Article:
Who Invented Slot Machines?
Inventor Charles August Fey is credited with having invented the first-ever mechanical coin-operated slot machine in 1894 while working as a mechanic in San Francisco. Although this game never really gained traction, its follow-up the 4-11-44 proved to be extremely popular in Saloons.
So popular, in fact, that Fey soon resigned from his job to make slot machines full time. Although the 4-11-44 and its predecessor are considered to be the first slot machines ever created, they did not faithfully resemble the game as we know today.
The first slot game to feature cash payout, three-reels and a handle to spin the reels was the Card Bell. Fey developed the game in 1898. Symbols on the reels needed to line-up to make poker hands. However, it wasn’t until his next machine that slot machines really took off.
The Liberty Bell
Often, when people speak about the first slot machine, they mention the Liberty Bell. Although the game was not the first slot machine ever invented, it was designed by Charles August Fey. It is considered his most popular machine and credited with making slots popular.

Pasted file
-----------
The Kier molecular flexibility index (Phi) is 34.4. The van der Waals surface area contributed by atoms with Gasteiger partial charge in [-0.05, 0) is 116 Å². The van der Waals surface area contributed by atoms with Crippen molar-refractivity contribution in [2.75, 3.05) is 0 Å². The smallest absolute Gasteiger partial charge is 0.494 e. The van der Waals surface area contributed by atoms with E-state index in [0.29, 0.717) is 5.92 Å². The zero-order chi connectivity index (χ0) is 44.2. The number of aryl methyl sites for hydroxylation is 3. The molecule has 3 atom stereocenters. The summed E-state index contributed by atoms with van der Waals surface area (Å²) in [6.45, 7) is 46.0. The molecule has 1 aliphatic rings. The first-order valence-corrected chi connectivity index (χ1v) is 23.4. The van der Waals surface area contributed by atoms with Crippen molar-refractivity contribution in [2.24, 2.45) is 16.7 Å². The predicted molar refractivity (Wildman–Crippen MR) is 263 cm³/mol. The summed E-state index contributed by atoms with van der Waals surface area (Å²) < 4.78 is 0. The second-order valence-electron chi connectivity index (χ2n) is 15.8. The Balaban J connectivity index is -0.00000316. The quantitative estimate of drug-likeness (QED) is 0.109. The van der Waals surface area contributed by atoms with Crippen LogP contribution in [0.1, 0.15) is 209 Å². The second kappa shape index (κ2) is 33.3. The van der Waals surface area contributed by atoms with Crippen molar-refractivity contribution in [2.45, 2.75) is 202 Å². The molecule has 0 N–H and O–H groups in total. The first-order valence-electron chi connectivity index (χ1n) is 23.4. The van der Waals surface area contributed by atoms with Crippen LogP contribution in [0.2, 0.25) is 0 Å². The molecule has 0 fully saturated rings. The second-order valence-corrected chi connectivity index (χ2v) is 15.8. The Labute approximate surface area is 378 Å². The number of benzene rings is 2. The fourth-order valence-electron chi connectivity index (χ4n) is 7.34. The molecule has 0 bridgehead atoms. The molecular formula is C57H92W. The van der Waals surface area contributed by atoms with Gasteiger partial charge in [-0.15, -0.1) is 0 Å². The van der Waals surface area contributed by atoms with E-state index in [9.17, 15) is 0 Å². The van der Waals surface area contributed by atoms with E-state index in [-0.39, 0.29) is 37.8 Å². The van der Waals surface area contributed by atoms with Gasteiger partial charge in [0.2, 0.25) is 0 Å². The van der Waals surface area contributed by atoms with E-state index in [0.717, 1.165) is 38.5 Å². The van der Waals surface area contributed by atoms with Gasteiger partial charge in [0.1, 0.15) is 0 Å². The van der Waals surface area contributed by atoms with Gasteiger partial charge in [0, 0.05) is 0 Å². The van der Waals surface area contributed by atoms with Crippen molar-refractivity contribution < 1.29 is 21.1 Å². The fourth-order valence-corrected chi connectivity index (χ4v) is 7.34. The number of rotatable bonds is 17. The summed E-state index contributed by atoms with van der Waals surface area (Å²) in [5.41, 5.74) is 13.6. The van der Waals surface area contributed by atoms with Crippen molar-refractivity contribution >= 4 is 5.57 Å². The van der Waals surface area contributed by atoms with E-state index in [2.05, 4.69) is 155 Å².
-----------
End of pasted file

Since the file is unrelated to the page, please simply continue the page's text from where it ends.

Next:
If you ever wondered why bells and horseshoes are often used as slot machine symbols, it is because these are the images that Fey chose to use on the Liberty Bell. (Fruits would only become popular symbols in 1909 after a similar machine was created by the Industry Novelty Company that awarded players gum.)
Only 100 Liberty Bell games were ever created and the games were only available in saloons across San Francisco. Despite this, word of the game’s popularity spread and soon many copy cats were created. Perhaps, the most notable was that of the Mills Novelty Company in Chicago.
Following the ban on slot machines in San Francisco in 1909, Fey moved to building machines which dispensed drinks and cigars and did not feature a coin slot. The ban eventually led to many slot producers to leave the city.
Today, only four Liberty Bell games are still in existence. Many were destroyed as a result of the 1906 earthquake in San Francisco, which absolutely decimated the city.